The Federal High Court, Abuja, has fixed September 11 to deliver judgment in the suit filed by Dino Melaye (APC- Kogi), challenging his planned recall by some voters in his constituency.
Justice Nnamdi Dimgba, fixed the September date after listening to arguments from all parties involved in the suit.
The Independent National Electoral Commission (INEC) had commenced the process to recall Melaye, but the Senator went to court, seeking stoppage of the process.
One of the grounds upon which Melaye, who represents Kogi West in the Senate challenged his recall, was that the signatures of some of the voters in the petition for his recall were fictitious.
Melaye who argued his case through his counsel, Nkem Okoro, said that majority of the signatures on the petition were dead people.
He added that death certificates were attached to the processes he filed as exhibits to ascertain the veracity of his claim that some of the signatories were deceased.
He further alleged that he was denied fair hearing by both his constituents and INEC.
â€œThe petitioners ought to have informed Melaye of the facts and circumstances upon which the alleged loss of confidence was based prior to submission of the petition to INEC.
â€œINEC upon receipt of the said petition only served Melaye a mere notice that it had received a petition for his recall. So we are challenging INECâ€™s action.
â€œThey should have shown a copy of the petition to Melaye and failure to do so amounts to denial of fair hearing and a violation of the laws of natural justice.â€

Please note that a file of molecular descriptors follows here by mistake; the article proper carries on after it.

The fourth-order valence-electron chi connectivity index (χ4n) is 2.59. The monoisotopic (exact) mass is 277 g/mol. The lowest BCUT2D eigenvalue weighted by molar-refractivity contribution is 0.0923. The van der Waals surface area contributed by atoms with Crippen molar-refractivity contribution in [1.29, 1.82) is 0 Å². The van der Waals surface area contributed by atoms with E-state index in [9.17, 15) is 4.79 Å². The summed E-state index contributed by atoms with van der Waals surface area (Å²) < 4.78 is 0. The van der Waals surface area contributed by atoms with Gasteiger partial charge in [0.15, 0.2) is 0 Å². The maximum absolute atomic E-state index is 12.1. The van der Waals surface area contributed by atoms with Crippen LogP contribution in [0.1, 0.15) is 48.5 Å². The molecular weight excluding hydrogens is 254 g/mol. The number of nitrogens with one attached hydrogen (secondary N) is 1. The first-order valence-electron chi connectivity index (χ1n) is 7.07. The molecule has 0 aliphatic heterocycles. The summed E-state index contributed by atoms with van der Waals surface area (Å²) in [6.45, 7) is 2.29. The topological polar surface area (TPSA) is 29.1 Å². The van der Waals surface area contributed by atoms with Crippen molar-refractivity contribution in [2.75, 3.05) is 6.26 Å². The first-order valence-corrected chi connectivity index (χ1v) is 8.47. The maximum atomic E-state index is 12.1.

Okoro also said his client was challenging the validity of the said petition on the grounds that the petition was based on political animosity, malice and bad faith.
He urged the court to grant the prayers of his motion and stop INEC from going ahead with the planned recall.
Counsel to the other plaintiffs in the matter said they aligned themselves with the arguments of Okoro.
Counsel to INEC, Anthony Adeniyi, on his part, said that Melaye had failed to show the court the particular signatories on the petition to which the death certificates attached as exhibit belonged.
â€œIf he attached death certificates, he should tell the court that this certificate for example, belongs to signature number 24 on the petition, but he failed to do that.â€
Justice Dimgba adjourned the matter until September 11 for judgment.
The judge also fixed September 11to deliver judgment in a suit filed by the All Progressives Congress (APC), seeking to stop Melayeâ€™s recall.
The judge consolidated the two suits to avoid having conflicting judgments since the subject of both suits were similar.